Tuesday, November 21, 2023

LX470 - Paint refresh

This has been long overdue. When I acquired the LX470 it came with the delaminating clear coat issue and a paint job was always in the cards as part of the 'restoration'. My buddy's body shop was shutting down for a month for a much needed vacation and they allowed me to use the shop and was going to help get this complete. Thanks Jeremy!! 

I've gone through this a couple of times but I wanted to try to do a lot of the work myself this time and boy did I bite off more than I could chew. This has been a long process and it took me almost 3 weeks of working on it everyday after work like a second job. Body work was clearly not my forte and I still need to do things multiple times to get it right. 

The plan here was to paint everything from the molding up for a couple of reasons. I still am not sure if I am going to do a front and rear bumper change. Also, if I do keep the bumpers then it's not that hard to just paint the bumpers and caps. I also like the two tone currently, but I also like it when it is all one color. Since I am undecided it'll be easier for me to just address the moldings up for now and decide later as things progress. 

Started off with a full wash and degrease of every nook and cranny to try to get rid of any contaminants including the under carriage. Removed all the parts that can come off the car like roof rack, headlights, tail lights, moldings, side mirrors door handles etc. Then got to sanding to get rid of all the old paint off down to the factory primer/sealer. Everywhere there was rock chips and wherever it required body work took it down to metal to get rid of any surface rust etc. All the bare metal surfaces got a coat of Ospho metal treatment to prevent rust. 

After multiple tries to get the body work right I wasn't a 100% satisfied. I asked another friend who does body work to just look over my work and he did!! He fixed up whatever needed to get fixed up and after multiple spot priming, surface preps and sanding, got the car and all the parts in primer.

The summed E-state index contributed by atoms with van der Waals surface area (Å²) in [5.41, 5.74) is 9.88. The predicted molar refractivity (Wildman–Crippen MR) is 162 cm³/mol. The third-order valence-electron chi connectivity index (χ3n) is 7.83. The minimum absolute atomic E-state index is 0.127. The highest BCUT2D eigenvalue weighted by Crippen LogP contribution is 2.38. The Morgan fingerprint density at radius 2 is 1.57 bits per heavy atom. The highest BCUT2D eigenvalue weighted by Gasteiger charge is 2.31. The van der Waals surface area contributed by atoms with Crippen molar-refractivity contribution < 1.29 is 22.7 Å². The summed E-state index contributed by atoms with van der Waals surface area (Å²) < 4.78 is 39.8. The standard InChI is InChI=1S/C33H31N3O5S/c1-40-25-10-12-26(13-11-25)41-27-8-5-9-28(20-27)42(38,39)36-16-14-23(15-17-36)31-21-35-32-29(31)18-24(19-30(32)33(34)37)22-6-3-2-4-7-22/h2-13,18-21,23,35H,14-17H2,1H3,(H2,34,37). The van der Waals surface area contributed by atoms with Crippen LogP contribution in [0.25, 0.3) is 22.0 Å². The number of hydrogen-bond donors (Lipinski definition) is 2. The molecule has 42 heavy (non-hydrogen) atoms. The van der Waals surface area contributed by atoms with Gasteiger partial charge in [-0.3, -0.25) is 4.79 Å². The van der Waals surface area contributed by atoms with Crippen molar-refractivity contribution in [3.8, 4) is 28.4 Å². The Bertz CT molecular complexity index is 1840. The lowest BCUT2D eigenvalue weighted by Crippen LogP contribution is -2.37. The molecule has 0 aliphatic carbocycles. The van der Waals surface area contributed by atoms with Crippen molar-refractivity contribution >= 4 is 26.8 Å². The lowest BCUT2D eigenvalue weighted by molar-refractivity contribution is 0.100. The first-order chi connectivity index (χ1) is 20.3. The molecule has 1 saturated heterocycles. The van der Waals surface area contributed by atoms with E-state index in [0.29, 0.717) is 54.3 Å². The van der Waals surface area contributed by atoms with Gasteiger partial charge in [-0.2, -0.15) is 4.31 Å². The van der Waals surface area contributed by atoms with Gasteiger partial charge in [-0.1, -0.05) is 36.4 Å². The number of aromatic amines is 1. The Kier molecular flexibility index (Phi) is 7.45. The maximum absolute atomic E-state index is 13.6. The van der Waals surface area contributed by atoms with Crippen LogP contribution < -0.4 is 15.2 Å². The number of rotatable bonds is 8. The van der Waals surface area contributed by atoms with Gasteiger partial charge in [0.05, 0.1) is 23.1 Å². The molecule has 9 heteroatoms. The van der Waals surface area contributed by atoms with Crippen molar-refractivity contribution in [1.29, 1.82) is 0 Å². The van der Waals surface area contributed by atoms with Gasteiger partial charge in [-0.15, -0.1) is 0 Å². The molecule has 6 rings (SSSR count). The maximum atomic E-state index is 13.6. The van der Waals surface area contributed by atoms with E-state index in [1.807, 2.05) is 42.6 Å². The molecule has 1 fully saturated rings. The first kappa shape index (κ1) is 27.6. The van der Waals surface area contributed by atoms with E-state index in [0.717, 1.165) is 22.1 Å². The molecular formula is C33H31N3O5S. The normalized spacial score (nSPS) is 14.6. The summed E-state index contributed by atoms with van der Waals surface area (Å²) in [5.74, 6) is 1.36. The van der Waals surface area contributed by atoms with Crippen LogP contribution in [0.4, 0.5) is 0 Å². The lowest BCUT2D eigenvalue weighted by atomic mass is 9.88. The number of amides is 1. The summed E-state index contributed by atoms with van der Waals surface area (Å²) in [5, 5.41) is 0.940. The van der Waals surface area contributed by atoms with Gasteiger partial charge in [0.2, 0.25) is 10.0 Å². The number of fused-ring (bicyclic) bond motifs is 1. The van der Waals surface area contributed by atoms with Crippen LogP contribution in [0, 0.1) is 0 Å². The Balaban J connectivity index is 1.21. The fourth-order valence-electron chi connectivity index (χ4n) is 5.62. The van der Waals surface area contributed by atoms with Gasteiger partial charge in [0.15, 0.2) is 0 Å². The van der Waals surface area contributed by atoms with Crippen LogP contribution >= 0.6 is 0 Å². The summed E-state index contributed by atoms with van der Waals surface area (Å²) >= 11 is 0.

Gave the car a couple of days to cure and then with guide coat applied got back to blocking the car with 400 grit sandpaper to make sure everything was levelled out. With everything leveled out, it was time for a final wash, degrease and prep for paint. With the car in the booth the plan was to break up the painting into different sessions. Before paint, the parts were wiped down with prep solution and a tack rag to catch any loose dust particles. After prep, the parts were sealed and multiple coats of base and then multiple coats of clear was applied. First session was to tackle the roof and tailgate. 

Second session was the hood and all the parts that came off the car.

Third session was to cover the left and right side.

With everything painted, gave it a couple of days to cure before reassembly. Every single part that went back on the car was thoroughly cleaned and all the plastics got some conditioner. The tail lights, fog lights and side markers even got a polish before going back on.

Having gone through this with a more hands on approach I completely see how a good paint job costs thousands of dollars. Understanding the steps to achieve not just the initial outcome but also longevity will lead you to prep everything accordingly. Prep and using the right materials at the right steps will assure longevity and a clean job.  I think I have over a 100 hours in just getting the car ready for paint and that's not including the hours my friends helped me. 

I don't think this car has ever been this clean since it left the production plant. With all new moldings etc. I couldn't be happier with the outcome. Now to go ahead and mount all the accumulated parts on the car!

-AJ Abraham

Follow me on Instagram: